If the Council does not meet its responsibilities, the complainant can make a complaint to the Chief Executive Officer.

Complainants have a responsibility to:

  • To provide sufficient information / detail about the complaint to ensure the complaint can be investigated in full and in a timely fashion
  • Treat the Council staff with courtesy and respect
  • Not make trivial, frivolous or vexatious complaints
  • Listen to the response of the Council
  • Allow the  Council sufficient time to resolve the complaint
  • Identify if their complaint has not been adequately resolved 

If a complainant does not meet their responsibilities, the Council may set limits or conditions on the handling of their complaint. Any abuse, harassment or threats to the safety or welfare of Council staff will result in the immediate cessation of the complaint investigation and contact with the complainant will cease.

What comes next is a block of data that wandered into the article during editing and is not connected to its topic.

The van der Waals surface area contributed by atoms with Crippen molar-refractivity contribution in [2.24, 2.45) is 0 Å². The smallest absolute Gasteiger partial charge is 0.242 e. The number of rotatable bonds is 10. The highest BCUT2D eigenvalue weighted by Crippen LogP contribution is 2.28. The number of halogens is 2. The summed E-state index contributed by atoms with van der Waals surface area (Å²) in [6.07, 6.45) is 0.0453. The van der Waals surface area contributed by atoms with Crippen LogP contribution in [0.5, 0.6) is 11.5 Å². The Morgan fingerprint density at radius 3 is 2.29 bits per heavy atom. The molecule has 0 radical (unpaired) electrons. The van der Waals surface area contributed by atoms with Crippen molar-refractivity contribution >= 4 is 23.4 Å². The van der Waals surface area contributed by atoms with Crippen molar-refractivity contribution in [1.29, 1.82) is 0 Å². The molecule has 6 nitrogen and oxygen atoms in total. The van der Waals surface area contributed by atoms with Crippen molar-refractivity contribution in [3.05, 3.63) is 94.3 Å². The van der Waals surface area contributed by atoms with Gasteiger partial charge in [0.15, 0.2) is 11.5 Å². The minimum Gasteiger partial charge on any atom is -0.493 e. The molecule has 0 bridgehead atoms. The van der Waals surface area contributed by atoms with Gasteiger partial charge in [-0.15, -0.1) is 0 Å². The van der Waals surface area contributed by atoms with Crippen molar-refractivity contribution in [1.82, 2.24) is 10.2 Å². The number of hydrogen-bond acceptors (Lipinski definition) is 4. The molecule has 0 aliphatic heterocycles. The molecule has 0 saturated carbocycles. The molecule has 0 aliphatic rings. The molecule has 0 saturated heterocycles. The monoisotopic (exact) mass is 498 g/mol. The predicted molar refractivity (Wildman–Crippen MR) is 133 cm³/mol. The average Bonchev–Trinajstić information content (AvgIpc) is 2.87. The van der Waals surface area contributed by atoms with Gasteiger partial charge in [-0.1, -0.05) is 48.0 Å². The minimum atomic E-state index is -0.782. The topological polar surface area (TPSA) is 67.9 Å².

Reporting a Complaint to Council

So if you are not fully satisfied with a service Council has provided then we at Wyndham City welcome the opportunity to try and resolve the situation. So don’t just tell your friends, tell us. This will ensure we can rectify the situation and improve our services for everyone.

To record a complaint with Council, you can:

If the complaint is very complex or serious, affected persons should be encouraged to put it in writing. This will assist Council in understanding the details of the complaint.

A customer service officer or staff member will assist the customer to complete the complaint either in person or over the telephone if it is found necessary.

Interpreter services are available for non-English speaking customers by phoning the Translating & Interpreting Service on 13 14 50

Complaint Process

Stage 1